One of the things you quite often see in Rails code bases is code like this:
do_something if !foo.blank?
unless foo.blank? do_something end
Sometimes it’s useful to check for blankness, but in my experience it’s much more useful to check for presence. It reads better and doesn’t deal in negations. When using blank? it’s way too easy to use complicated negations.
For some reasons it seems to have escaped people that Rails already defines the opposite of blank? as present?:
do_something if foo.present?
There is also a very common pattern that you see when working with parameters. The first iteration of it looks like this:
name = params[:name] || "Unknown"
This is actually almost always wrong, since it will accept a blank string as a name. In most cases what you really want is something like this:
name = !params[:name].blank? ? params[:name] : "Unknown"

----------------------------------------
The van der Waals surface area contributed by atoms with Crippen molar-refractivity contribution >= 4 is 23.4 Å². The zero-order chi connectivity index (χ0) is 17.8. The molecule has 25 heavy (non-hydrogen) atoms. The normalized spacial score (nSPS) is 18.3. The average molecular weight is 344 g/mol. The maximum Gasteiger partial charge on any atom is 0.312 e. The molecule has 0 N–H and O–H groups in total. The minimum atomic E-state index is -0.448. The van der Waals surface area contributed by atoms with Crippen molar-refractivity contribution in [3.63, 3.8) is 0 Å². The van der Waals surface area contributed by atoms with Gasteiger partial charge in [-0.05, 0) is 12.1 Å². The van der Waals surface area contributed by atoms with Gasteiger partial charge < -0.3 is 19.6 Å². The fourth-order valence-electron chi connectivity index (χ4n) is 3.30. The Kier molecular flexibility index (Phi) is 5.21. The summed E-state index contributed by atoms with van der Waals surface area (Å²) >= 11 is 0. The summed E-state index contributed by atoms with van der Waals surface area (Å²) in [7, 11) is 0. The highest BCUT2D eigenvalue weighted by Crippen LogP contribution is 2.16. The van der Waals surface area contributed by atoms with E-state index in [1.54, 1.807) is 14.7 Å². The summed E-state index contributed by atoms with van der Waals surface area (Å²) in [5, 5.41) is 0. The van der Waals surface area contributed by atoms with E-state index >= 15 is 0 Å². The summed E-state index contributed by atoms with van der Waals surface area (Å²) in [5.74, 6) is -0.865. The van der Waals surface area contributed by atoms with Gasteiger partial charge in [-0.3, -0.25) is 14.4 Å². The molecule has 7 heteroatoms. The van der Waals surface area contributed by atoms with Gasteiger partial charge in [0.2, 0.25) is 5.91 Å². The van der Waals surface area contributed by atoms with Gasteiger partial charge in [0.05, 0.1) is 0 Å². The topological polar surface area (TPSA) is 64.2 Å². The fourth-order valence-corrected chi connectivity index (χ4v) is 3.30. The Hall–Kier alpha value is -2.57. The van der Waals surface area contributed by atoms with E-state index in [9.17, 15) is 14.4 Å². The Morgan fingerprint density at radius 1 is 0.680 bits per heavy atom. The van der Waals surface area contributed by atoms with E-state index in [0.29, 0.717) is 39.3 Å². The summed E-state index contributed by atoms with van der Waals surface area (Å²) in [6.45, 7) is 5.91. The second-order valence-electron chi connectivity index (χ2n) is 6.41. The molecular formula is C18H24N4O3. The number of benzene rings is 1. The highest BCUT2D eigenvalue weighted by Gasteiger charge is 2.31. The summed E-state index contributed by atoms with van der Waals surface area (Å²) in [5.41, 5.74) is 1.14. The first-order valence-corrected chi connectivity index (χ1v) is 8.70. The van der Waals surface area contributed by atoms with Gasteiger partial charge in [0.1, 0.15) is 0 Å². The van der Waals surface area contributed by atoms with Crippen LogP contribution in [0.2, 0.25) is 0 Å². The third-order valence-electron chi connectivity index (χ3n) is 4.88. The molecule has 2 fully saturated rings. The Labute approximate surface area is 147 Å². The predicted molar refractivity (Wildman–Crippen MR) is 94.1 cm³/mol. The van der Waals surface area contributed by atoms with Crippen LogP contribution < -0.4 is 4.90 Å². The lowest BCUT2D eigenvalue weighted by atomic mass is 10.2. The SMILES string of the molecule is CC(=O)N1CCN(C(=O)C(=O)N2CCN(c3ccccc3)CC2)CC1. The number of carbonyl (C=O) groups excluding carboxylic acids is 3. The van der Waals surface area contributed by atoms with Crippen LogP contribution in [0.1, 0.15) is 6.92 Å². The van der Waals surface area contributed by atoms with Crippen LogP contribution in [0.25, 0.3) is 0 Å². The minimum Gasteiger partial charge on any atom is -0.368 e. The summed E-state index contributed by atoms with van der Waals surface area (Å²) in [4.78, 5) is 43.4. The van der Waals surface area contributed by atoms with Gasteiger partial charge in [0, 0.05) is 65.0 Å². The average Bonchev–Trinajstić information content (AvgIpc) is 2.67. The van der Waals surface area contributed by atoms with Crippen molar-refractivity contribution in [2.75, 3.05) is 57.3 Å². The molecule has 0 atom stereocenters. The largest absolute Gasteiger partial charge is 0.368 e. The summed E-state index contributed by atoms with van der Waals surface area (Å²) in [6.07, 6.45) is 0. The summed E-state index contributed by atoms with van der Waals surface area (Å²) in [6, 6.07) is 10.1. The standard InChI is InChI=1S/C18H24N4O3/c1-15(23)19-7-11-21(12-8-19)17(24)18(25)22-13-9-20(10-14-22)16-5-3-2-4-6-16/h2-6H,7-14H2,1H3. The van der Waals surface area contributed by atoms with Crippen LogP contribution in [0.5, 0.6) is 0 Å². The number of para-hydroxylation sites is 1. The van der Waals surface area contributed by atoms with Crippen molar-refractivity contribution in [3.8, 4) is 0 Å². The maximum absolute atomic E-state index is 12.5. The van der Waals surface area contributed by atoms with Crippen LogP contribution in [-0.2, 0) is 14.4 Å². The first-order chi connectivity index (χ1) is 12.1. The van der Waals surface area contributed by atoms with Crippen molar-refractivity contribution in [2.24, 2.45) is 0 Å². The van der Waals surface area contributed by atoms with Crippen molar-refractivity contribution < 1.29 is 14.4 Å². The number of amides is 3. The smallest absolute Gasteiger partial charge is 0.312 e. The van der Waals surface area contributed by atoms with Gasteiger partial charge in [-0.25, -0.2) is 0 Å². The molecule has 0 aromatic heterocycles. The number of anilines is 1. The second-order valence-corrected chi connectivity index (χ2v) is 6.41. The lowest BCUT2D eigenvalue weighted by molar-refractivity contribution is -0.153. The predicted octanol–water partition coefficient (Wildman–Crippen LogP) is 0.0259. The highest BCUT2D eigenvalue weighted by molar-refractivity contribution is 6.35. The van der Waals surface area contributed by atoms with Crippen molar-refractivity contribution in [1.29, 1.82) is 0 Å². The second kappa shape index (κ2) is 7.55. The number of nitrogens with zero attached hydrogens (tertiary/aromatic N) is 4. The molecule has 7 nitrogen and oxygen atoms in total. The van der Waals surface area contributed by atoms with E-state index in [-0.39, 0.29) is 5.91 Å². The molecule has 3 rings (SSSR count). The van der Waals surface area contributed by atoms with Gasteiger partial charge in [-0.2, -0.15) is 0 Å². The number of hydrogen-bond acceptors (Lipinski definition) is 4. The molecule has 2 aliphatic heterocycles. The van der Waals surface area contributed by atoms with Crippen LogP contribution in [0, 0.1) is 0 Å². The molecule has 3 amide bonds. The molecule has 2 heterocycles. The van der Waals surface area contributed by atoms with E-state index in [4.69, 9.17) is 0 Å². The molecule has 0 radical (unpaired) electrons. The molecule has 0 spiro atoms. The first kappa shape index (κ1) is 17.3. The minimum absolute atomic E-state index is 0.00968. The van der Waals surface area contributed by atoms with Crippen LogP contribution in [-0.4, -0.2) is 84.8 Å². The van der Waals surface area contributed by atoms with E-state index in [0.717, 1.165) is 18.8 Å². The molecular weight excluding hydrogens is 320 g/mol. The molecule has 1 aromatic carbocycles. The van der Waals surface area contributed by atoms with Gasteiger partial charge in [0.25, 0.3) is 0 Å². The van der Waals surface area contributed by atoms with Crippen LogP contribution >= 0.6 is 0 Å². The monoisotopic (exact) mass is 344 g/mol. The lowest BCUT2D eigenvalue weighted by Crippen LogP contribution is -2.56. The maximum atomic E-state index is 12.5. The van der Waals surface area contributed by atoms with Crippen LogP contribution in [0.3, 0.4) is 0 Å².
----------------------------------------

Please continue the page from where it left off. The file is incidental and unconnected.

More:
Using our newly learnt trick, it instead becomes:
name = params[:name].present? ? params[:name] : "Unknown"
Rails 3 introduces a new method to deal with this, and you should back port it to any Rails 2 application. It’s called presence, and the definition looks like this:
def presence self if present? end
With this in place, we can finally say
name = params[:name].presence || "Unknown"
These kind of style things make a huge difference in the small. Once you have idiomatic patterns like these in place in your code base, it’s easier to refactor the larger parts. So any time you reach for blank?, make sure you don’t really mean present? or even presence.